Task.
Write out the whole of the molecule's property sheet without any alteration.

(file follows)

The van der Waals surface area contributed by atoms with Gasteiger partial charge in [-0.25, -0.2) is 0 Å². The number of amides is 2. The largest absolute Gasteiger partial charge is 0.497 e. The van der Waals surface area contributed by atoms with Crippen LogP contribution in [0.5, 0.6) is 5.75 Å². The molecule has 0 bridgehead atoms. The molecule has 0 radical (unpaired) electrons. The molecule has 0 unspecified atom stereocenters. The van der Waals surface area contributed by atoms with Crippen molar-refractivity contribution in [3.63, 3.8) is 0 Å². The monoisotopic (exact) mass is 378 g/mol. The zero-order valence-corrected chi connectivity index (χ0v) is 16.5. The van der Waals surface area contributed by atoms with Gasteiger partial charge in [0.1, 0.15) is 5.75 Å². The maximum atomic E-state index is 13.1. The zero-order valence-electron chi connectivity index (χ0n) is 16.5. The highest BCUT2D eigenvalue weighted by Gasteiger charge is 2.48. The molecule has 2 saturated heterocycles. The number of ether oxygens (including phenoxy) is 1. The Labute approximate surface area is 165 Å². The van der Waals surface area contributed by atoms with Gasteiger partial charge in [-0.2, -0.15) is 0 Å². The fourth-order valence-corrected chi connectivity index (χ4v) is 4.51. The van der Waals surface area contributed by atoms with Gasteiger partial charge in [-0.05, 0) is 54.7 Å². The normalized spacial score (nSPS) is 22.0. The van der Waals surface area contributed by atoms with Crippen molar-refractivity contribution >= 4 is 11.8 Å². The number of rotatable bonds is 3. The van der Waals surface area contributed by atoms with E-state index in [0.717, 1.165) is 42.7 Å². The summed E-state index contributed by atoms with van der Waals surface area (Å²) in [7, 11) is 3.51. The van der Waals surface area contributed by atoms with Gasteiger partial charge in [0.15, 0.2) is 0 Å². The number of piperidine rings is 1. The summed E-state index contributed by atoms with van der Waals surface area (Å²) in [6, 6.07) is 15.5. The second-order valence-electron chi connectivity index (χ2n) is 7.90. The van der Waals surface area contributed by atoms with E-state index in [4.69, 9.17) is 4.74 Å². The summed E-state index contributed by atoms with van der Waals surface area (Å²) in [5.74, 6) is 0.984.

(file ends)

The van der Waals surface area contributed by atoms with Gasteiger partial charge in [-0.25, -0.2) is 0 Å². The number of amides is 2. The largest absolute Gasteiger partial charge is 0.497 e. The van der Waals surface area contributed by atoms with Crippen LogP contribution in [0.5, 0.6) is 5.75 Å². The molecule has 0 bridgehead atoms. The molecule has 0 radical (unpaired) electrons. The molecule has 0 unspecified atom stereocenters. The van der Waals surface area contributed by atoms with Crippen molar-refractivity contribution in [3.63, 3.8) is 0 Å². The monoisotopic (exact) mass is 378 g/mol. The zero-order valence-corrected chi connectivity index (χ0v) is 16.5. The van der Waals surface area contributed by atoms with Gasteiger partial charge in [0.1, 0.15) is 5.75 Å². The maximum atomic E-state index is 13.1. The zero-order valence-electron chi connectivity index (χ0n) is 16.5. The highest BCUT2D eigenvalue weighted by Gasteiger charge is 2.48. The molecule has 2 saturated heterocycles. The number of ether oxygens (including phenoxy) is 1. The Labute approximate surface area is 165 Å². The van der Waals surface area contributed by atoms with Gasteiger partial charge in [-0.2, -0.15) is 0 Å². The fourth-order valence-corrected chi connectivity index (χ4v) is 4.51. The van der Waals surface area contributed by atoms with Gasteiger partial charge in [-0.05, 0) is 54.7 Å². The normalized spacial score (nSPS) is 22.0. The van der Waals surface area contributed by atoms with Crippen molar-refractivity contribution >= 4 is 11.8 Å². The number of rotatable bonds is 3. The van der Waals surface area contributed by atoms with E-state index in [0.717, 1.165) is 42.7 Å². The summed E-state index contributed by atoms with van der Waals surface area (Å²) in [7, 11) is 3.51. The van der Waals surface area contributed by atoms with Gasteiger partial charge in [0.15, 0.2) is 0 Å². The number of piperidine rings is 1. The summed E-state index contributed by atoms with van der Waals surface area (Å²) in [6, 6.07) is 15.5. The second-order valence-electron chi connectivity index (χ2n) is 7.90. The van der Waals surface area contributed by atoms with E-state index in [4.69, 9.17) is 4.74 Å². The summed E-state index contributed by atoms with van der Waals surface area (Å²) in [5.74, 6) is 0.984.